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Mubarak regime is over

Egyptian anti-government demonstrators flood Cairo's landmark Tahrir Square early in Egypt on February 11, 2011, the 18th day of protests against President Hosni Mubarak. Egyptian President Hosni Mubarak resigned the presidency and turned over power to Vice President Omar Suleiman. UPI
Egyptian anti-government demonstrators flood Cairo's landmark Tahrir Square early in Egypt on February 11, 2011, the 18th day of protests against President Hosni Mubarak. Egyptian President Hosni Mubarak resigned the presidency and turned over power to Vice President Omar Suleiman. UPI | License Photo

UNITED NATIONS, Feb. 11 (UPI) -- The United Nations is ready to help the Egyptian people usher in an age of democracy following the resignation of President Hosni Mubarak, the U.N. chief said.

Crowds turned angry late Thursday after Mubarak, who had been Egypt's president for 30 years, said on state television he was handing some authority to Vice President Omar Suleiman.

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Suleiman appeared Friday on state television, however, announcing the president had resigned.

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"President Hosni Mubarak has decided to step down from the office of president of the republic and has charged the high council of the armed forces to administer the affairs of the country," he was quoted by the BBC as saying. "May God help everybody."

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Military leaders announced on state television shortly after the Suleiman announcement that they were in control of state affairs in the immediate post-Mubarak era.

Mubarak assumed power after the 1981 assassination of Egyptian President Anwar Sadat. Suleiman served as the de facto authority in Cairo last year after Mubarak recovered in Germany from gall bladder surgery. Mubarak last year never said publicly he would seek another term in office, maintaining until Friday that he would only serve out the remainder of his term.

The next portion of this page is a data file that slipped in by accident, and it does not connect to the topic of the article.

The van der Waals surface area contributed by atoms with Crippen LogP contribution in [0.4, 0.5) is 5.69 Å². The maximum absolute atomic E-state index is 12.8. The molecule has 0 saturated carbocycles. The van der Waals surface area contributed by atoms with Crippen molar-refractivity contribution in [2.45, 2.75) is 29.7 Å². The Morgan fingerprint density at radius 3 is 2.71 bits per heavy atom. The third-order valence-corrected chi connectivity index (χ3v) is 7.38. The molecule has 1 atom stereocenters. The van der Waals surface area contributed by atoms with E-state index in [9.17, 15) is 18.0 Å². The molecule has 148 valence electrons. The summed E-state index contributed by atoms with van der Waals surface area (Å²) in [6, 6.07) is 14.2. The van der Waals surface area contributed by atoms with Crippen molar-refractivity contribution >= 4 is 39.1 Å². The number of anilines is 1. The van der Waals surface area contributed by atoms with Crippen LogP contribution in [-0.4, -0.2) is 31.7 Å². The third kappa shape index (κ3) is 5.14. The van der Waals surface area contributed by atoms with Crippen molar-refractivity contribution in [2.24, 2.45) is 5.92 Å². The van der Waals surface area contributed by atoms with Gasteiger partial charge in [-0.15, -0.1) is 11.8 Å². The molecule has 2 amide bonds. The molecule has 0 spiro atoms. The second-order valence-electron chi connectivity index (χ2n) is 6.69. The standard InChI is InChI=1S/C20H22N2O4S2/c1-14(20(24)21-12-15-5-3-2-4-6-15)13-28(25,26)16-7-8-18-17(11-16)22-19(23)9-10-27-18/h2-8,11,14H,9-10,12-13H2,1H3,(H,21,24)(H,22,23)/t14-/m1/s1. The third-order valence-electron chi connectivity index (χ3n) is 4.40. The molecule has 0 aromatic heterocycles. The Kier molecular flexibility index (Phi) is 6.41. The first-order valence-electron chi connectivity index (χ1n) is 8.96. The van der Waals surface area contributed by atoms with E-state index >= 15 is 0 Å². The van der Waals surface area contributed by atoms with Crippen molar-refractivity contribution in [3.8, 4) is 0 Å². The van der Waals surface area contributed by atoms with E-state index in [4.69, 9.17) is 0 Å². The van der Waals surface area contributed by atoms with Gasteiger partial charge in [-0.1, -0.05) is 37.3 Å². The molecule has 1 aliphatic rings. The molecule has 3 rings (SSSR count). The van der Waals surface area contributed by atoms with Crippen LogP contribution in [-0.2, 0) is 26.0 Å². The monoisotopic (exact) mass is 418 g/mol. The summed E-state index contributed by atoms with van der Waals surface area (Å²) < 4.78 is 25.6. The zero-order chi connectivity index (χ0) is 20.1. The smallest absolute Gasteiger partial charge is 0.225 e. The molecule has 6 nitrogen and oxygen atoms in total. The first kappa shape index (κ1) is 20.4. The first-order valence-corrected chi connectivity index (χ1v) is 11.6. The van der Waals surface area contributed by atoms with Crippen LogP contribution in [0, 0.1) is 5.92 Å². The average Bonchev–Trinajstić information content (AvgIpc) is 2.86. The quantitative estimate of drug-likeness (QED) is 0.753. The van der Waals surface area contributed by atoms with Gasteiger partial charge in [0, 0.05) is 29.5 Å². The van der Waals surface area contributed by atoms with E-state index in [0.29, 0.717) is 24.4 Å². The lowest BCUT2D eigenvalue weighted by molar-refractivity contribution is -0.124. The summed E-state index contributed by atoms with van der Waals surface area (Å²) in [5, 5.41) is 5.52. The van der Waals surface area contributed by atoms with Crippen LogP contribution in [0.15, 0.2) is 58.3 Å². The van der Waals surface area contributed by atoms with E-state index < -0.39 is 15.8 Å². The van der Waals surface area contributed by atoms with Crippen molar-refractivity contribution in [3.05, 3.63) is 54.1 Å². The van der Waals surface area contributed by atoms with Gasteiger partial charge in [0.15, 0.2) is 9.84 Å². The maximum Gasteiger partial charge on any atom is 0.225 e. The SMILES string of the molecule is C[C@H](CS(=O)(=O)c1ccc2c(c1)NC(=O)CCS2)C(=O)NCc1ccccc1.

U.N. Secretary-General Ban Ki-moon in the wake of the Mubarak resignation said in a statement released through his office that the Egyptian leadership must now make sure the political transformation is peaceful and represents the will of the people.

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"The United Nations stands ready to assist in the process," his statement read.

The international community and members of the Egyptian opposition issued statements of praise for the Egyptian people who largely expressed their grievances peacefully.

"It's the greatest day of my life," Egyptian opposition leader Mohamed ElBaradei told National Public Radio. "I couldn't have imagined that I would live long enough to see Egypt emancipated from decades of repression."

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Military leaders said it would work to meet the aspirations of the Egyptian and move toward elections later this year.

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